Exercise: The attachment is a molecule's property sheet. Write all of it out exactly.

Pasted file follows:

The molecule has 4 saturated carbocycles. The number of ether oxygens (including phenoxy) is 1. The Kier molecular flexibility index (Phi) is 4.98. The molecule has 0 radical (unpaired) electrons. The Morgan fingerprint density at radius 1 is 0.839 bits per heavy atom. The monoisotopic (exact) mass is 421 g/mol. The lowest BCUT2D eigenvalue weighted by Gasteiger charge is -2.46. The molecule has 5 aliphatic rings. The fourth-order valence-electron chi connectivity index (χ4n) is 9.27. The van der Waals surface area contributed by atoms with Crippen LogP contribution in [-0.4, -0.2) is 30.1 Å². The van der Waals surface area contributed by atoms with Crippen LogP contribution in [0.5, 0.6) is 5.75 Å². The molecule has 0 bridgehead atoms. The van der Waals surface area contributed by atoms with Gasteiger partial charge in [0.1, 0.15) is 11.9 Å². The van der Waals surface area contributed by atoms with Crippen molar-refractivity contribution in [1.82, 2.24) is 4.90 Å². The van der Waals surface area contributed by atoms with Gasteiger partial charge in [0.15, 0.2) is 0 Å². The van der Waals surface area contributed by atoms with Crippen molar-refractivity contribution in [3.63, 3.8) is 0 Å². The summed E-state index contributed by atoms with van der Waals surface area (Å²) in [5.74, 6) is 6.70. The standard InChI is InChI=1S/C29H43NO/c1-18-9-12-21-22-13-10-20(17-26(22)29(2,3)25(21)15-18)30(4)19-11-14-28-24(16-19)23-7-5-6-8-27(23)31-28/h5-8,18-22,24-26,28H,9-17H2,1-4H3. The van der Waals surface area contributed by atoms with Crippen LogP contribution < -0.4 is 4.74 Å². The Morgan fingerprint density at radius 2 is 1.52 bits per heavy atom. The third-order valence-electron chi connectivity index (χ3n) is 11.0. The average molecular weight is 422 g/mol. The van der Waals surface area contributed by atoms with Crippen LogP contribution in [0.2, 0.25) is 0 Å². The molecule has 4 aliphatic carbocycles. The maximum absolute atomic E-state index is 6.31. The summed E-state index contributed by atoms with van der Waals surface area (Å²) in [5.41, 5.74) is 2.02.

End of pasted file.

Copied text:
The molecule has 4 saturated carbocycles. The number of ether oxygens (including phenoxy) is 1. The Kier molecular flexibility index (Phi) is 4.98. The molecule has 0 radical (unpaired) electrons. The Morgan fingerprint density at radius 1 is 0.839 bits per heavy atom. The monoisotopic (exact) mass is 421 g/mol. The lowest BCUT2D eigenvalue weighted by Gasteiger charge is -2.46. The molecule has 5 aliphatic rings. The fourth-order valence-electron chi connectivity index (χ4n) is 9.27. The van der Waals surface area contributed by atoms with Crippen LogP contribution in [-0.4, -0.2) is 30.1 Å². The van der Waals surface area contributed by atoms with Crippen LogP contribution in [0.5, 0.6) is 5.75 Å². The molecule has 0 bridgehead atoms. The van der Waals surface area contributed by atoms with Gasteiger partial charge in [0.1, 0.15) is 11.9 Å². The van der Waals surface area contributed by atoms with Crippen molar-refractivity contribution in [1.82, 2.24) is 4.90 Å². The van der Waals surface area contributed by atoms with Gasteiger partial charge in [0.15, 0.2) is 0 Å². The van der Waals surface area contributed by atoms with Crippen molar-refractivity contribution in [3.63, 3.8) is 0 Å². The summed E-state index contributed by atoms with van der Waals surface area (Å²) in [5.74, 6) is 6.70. The standard InChI is InChI=1S/C29H43NO/c1-18-9-12-21-22-13-10-20(17-26(22)29(2,3)25(21)15-18)30(4)19-11-14-28-24(16-19)23-7-5-6-8-27(23)31-28/h5-8,18-22,24-26,28H,9-17H2,1-4H3. The van der Waals surface area contributed by atoms with Crippen LogP contribution < -0.4 is 4.74 Å². The Morgan fingerprint density at radius 2 is 1.52 bits per heavy atom. The third-order valence-electron chi connectivity index (χ3n) is 11.0. The average molecular weight is 422 g/mol. The van der Waals surface area contributed by atoms with Crippen LogP contribution in [0.2, 0.25) is 0 Å². The molecule has 4 aliphatic carbocycles. The maximum absolute atomic E-state index is 6.31. The summed E-state index contributed by atoms with van der Waals surface area (Å²) in [5.41, 5.74) is 2.02.